Reader Dan on Combat, PTSD and the US
This one is by Reader Dan
Adopting best practice procedures in our healthcare system is complicated and deserves careful attention. Several problems come to mind immediately:
1. Determining what is best practice over time is problematic in general medicine, and often enough what is called best practice now later falls out of favor or is replaced by a ‘new’ procedure. Journal of Medicine Association (JAMA) is a good source for this issue, but I do not have a subscription. This blog is worth a read.
2. Best practice is established and arbitrated in a variety of ways. A policy goal might be to help develop best practice and establish baseline quality as in the UK.
3. Chronic conditions such as diabetes versus acute conditions such as heart surgery or use of stents plays an important role in how we allocate resources. Innovation is rewarded in particular ways that impact care and our health.
4. Efficiency is gained in various ways, some negative and some positive, but to date costs are huge.
5. Profit margins defines what is a medical problem and what is not in the form of research and insurance payment schedules. Maximizing % of profit margin appears to predominate as opposed to more marginal gains that might have better overall outcomes over time.
Incentives to treat soldiers are a huge issue:
Regulars know that I prefer starting with an example before I get to aggregates or huge policy issues. This one is dear to all our hearts I am sure. While this is specifically stated as a government oriented problem using Tricare insurance for military, retirees, families and others, it is not specific to government functions because private insurers are only marginally better in this arena.
EMDR is one of the most researched interventions round the world for PTSD and in particular combat PTSD. This best practice guideline recommending CBT and EMDR, published in March 2005 by the UK ’s National Institute for Clinical Excellence names it specifically as one of treatment of choice. Good general information is here.
The VA system approves its use finally at a late date in the research as one of four preferred treatments. Psychopharmacology is a resource mentioned. AMA, APA, NASW approve its use.
At EMDRIA’s (organization advocating the use of this method) request in 2005, TRICARE did a review of EMDR for the treatment of PTSD and concluded that the treatment was “unproven”. In April 2006, TRICARE agreed to do a “more in-depth review, but in an August 31, 2006 policy document TRICARE said that “EMDR is not psychotherapy”. The credential as regards innovation in our health system is for another post, but thought some might want to check the issue with their own sources (so I mention it here) since military in particular will be of interest to several readers.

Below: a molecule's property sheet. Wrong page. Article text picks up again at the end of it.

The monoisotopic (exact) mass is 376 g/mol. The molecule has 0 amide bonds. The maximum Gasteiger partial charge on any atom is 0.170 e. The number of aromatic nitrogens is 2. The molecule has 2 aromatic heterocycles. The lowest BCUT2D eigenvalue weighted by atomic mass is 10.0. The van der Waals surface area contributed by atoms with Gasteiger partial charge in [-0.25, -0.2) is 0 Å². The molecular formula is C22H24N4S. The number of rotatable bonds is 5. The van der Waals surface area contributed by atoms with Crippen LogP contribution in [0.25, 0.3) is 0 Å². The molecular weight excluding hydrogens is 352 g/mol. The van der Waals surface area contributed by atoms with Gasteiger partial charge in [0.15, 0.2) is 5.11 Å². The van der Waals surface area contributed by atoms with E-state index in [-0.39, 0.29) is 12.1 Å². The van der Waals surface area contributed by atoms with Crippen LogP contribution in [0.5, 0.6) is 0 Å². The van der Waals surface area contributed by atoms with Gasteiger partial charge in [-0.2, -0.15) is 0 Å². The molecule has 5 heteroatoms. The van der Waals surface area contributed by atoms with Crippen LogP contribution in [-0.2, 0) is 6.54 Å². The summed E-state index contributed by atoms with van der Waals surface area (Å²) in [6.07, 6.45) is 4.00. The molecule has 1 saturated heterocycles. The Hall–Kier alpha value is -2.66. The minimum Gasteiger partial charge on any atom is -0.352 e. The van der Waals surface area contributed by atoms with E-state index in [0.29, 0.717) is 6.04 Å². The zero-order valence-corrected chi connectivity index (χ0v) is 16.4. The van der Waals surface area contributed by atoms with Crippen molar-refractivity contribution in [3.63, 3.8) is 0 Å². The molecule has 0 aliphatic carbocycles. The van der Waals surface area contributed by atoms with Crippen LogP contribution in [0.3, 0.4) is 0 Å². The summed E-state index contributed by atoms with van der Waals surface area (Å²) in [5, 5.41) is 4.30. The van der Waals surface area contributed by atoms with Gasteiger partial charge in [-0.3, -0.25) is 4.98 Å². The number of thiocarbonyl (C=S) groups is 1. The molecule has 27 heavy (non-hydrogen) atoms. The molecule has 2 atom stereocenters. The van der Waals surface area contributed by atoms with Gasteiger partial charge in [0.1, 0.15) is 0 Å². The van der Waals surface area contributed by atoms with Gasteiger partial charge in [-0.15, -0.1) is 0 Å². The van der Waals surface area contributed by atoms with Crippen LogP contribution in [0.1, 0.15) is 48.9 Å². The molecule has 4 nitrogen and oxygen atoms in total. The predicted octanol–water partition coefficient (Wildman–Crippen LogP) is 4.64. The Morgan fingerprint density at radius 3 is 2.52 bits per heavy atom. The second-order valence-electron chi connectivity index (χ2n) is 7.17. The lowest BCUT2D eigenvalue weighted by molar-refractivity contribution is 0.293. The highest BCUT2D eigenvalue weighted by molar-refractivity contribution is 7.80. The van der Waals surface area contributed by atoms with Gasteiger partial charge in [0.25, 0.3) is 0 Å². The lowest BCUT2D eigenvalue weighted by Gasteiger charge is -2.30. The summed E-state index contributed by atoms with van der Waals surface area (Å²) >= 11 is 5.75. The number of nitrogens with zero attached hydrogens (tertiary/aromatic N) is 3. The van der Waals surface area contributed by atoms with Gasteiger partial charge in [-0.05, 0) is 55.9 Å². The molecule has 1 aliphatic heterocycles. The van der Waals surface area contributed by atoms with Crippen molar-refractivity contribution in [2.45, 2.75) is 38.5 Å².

With credential established, I find this interesting:
Soldiers returning from war are finding it more difficult to get mental health treatment because military insurance is cutting payments to therapists, on top of already low reimbursement rates and a tangle of red tape.
Wait lists now extend for months to see a military doctor and it can takes weeks to find a private therapist willing to take on members of the military. The challenge appears great in rural areas, where many National Guard and Reserve troops and their families live. To avoid the hassles of Tricare, the military health insurance program, one frustrated therapist opted to provide an hour of therapy time a week to
Iraq and Afghanistan veterans for free. Barbara Romberg, a clinical psychologist in the Washington, D.C., area, has started a group that encourages other therapists to do the same.
Instead of quoting from an article, from personal knowledge the problem goes like this:
A psychologist or clinical social worker becomes specially trained and licensed for either treatment modality. Market rate without insurance in this area is pegged at $125-150/session. Insurance payment is a percentage of this market rate, or set at $89.50/hr./session for Blue Cross/Blue Shield of MA, and Tricare will pay a maximum of about $79 hr./session. The billing is done on face-to-face time, so the costs of billing and quality controls are included in this charge, with frequent attendant problems regarding billing procedures and changing quality control criterion. It is a significant cost factor in all insurance and more so in Tricare. Many therapists in this area do not accept this insurance, and many are not accepting any insurance as private practitioners. Remember most private practitioners pay their own health insurance costs (about $12,000/year family), rent, etc.
There are several problems involved, and I do not see either government or private health care dealing with it adequately. What are the incentives for a hospital (where conditions also are becoming much harsher in this area) or private practitioner to provide this service as a normal part of care? Is it important, and how should we respond?